Video clippings allegedly featuring Senior Advocate and former Congress Spokesperson, Abhishek Manu Singhvi has quite literally been all over the internet. Although Singhvi was quick in securing an ex parte injunction from the Delhi High Court against three media houses who were in possession of the CD, by then the damage had already been done with the video going viral on the internet.
says, Apar Gupta, Partner at Advani & Co, a reputed law firm. He said in an interview given to Bar & Bench (http://www.barandbench.com), a legal matters related website that,
“… the Delhi High Court granted an interim injunction against the driver who captured and morphed the footage.., and some television news broadcasters ( Aaj Tak, Headlines Today and the India Today Group). The interim injunction was not a John Doe injunction and would not have been applicable against any other parties except the ones, which were named as defendants in the suit…”
Pranesh Prakash of Centre of Internet and Society, another legal expert in these matters opined that:
“…. sites such as YouTube are not broadcasting sites, rather they are being used to broadcast. This distinction, which is not important when it comes to television, is critical when it comes to user-uploaded content and user-generated content. Given that there are thousands of video-sharing websites, there is no way of ensuring that all of them comply with an Indian court order. “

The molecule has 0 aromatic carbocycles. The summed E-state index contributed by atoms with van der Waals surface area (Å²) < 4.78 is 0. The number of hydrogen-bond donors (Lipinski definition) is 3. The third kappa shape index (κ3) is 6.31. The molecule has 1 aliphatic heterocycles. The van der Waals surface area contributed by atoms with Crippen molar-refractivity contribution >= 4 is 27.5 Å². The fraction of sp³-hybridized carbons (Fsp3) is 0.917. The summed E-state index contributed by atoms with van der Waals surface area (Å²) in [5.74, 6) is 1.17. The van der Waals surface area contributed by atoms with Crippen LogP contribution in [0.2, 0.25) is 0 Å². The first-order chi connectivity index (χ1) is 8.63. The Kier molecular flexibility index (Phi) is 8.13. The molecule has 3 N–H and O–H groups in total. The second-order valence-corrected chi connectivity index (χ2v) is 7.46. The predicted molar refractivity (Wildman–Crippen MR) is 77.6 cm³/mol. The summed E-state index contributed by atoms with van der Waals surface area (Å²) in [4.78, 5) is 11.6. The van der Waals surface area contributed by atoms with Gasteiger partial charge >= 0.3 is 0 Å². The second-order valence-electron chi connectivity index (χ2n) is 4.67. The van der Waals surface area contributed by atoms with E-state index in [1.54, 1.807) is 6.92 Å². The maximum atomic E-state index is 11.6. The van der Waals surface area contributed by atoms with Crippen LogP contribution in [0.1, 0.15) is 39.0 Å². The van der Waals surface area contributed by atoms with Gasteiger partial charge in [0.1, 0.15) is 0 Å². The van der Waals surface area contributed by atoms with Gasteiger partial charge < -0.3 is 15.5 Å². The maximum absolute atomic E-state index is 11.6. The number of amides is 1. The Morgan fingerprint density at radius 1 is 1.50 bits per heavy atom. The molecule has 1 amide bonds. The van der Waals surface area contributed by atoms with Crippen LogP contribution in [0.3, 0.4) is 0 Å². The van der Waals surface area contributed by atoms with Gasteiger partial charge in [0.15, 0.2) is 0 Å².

Asked whether public figures have a right to privacy, Apar Gupta said:
“…If (in Singhvi’s case) privacy would have been claimed, Dr. Singhvi would have been in a unique catch-22 where to claim privacy he would have to admit the contents of the clip (if not the clip in its entirety) was correct. Hence, defamation is an easier ground where he can claim the clip was morphed and hence untrue….”
Can Abhishek Manu Singhvi file a case of defamation against the social media websites for posting the contents of the CD on their websites, Apar gupta says:
” ….Social media websites are only a platform. The case would be on firm legal footing if he gave notice to the social media websites as to the precise URL which contained the defamatory contents and they failed to act within 36 hours to take it down as per the Information Technology (Intermediaries Guidelines) Rules, 2011. I would also anticipate that if such a case was filed, social media websites would plead innocent dissemination as a defense.”
To the same question Pranesh Prakash says:
Again, I must clarify that social media websites have not posted the contents of the CD on their websites. Users of social media websites have done so.Should Mr. Singhvi be able to? The answer, I believe, should depend on whether the social media platforms were informed about the conduct of unlawful activity on their platforms and still chose not to remove it. The determination of unlawful activity should ideally be from a court. This, I believe is the correct interpretation of Section 79(3) of the IT Act, which deals with intermediary liability.
Read the full interview : Bar & Bench
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